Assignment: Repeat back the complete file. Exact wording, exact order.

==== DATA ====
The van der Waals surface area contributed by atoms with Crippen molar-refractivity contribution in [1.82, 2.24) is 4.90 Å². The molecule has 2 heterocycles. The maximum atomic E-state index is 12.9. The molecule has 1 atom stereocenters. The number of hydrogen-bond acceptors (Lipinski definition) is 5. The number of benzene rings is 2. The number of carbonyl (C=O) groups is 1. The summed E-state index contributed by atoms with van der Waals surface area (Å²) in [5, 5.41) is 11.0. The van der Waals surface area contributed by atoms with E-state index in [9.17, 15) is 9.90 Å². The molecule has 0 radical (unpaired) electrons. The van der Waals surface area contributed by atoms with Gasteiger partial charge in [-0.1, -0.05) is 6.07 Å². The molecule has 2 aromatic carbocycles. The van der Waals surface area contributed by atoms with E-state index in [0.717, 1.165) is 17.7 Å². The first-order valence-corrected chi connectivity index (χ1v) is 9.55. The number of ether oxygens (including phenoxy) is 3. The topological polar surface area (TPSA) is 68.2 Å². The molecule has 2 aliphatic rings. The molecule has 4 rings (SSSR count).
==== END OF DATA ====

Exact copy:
The van der Waals surface area contributed by atoms with Crippen molar-refractivity contribution in [1.82, 2.24) is 4.90 Å². The molecule has 2 heterocycles. The maximum atomic E-state index is 12.9. The molecule has 1 atom stereocenters. The number of hydrogen-bond acceptors (Lipinski definition) is 5. The number of benzene rings is 2. The number of carbonyl (C=O) groups is 1. The summed E-state index contributed by atoms with van der Waals surface area (Å²) in [5, 5.41) is 11.0. The van der Waals surface area contributed by atoms with E-state index in [9.17, 15) is 9.90 Å². The molecule has 0 radical (unpaired) electrons. The van der Waals surface area contributed by atoms with Gasteiger partial charge in [-0.1, -0.05) is 6.07 Å². The molecule has 2 aromatic carbocycles. The van der Waals surface area contributed by atoms with E-state index in [0.717, 1.165) is 17.7 Å². The first-order valence-corrected chi connectivity index (χ1v) is 9.55. The number of ether oxygens (including phenoxy) is 3. The topological polar surface area (TPSA) is 68.2 Å². The molecule has 2 aliphatic rings. The molecule has 4 rings (SSSR count).